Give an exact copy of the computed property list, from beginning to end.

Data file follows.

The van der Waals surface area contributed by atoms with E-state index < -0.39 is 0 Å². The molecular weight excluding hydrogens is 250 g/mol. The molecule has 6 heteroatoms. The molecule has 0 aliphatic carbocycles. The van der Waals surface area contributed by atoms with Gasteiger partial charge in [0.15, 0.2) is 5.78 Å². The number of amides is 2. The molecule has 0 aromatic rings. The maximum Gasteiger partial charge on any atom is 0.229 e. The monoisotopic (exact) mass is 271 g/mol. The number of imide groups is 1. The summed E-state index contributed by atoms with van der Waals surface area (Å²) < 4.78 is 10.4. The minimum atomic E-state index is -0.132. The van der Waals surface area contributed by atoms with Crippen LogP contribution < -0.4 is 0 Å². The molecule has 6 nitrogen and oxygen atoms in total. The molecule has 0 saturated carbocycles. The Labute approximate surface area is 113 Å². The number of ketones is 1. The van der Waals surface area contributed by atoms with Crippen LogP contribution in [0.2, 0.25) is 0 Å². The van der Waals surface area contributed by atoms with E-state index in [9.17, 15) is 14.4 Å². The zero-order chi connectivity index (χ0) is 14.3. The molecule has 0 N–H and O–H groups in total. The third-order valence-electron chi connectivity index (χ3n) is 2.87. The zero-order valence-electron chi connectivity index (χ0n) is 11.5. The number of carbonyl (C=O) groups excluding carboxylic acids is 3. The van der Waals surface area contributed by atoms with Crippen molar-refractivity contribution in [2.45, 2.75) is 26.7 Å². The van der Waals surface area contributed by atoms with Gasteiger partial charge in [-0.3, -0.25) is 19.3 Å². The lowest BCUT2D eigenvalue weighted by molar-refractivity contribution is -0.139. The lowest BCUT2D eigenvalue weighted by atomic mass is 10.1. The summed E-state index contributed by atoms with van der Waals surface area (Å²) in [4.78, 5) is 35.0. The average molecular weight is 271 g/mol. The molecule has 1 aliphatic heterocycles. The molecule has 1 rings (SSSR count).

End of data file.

The van der Waals surface area contributed by atoms with E-state index < -0.39 is 0 Å². The molecular weight excluding hydrogens is 250 g/mol. The molecule has 6 heteroatoms. The molecule has 0 aliphatic carbocycles. The van der Waals surface area contributed by atoms with Gasteiger partial charge in [0.15, 0.2) is 5.78 Å². The number of amides is 2. The molecule has 0 aromatic rings. The maximum Gasteiger partial charge on any atom is 0.229 e. The monoisotopic (exact) mass is 271 g/mol. The number of imide groups is 1. The summed E-state index contributed by atoms with van der Waals surface area (Å²) < 4.78 is 10.4. The minimum atomic E-state index is -0.132. The van der Waals surface area contributed by atoms with Crippen LogP contribution < -0.4 is 0 Å². The molecule has 6 nitrogen and oxygen atoms in total. The molecule has 0 saturated carbocycles. The Labute approximate surface area is 113 Å². The number of ketones is 1. The van der Waals surface area contributed by atoms with Crippen LogP contribution in [0.2, 0.25) is 0 Å². The van der Waals surface area contributed by atoms with E-state index in [9.17, 15) is 14.4 Å². The zero-order chi connectivity index (χ0) is 14.3. The molecule has 0 N–H and O–H groups in total. The third-order valence-electron chi connectivity index (χ3n) is 2.87. The zero-order valence-electron chi connectivity index (χ0n) is 11.5. The number of carbonyl (C=O) groups excluding carboxylic acids is 3. The van der Waals surface area contributed by atoms with Crippen molar-refractivity contribution in [2.45, 2.75) is 26.7 Å². The van der Waals surface area contributed by atoms with Gasteiger partial charge in [-0.3, -0.25) is 19.3 Å². The lowest BCUT2D eigenvalue weighted by molar-refractivity contribution is -0.139. The lowest BCUT2D eigenvalue weighted by atomic mass is 10.1. The summed E-state index contributed by atoms with van der Waals surface area (Å²) in [4.78, 5) is 35.0. The average molecular weight is 271 g/mol. The molecule has 1 aliphatic heterocycles. The molecule has 1 rings (SSSR count).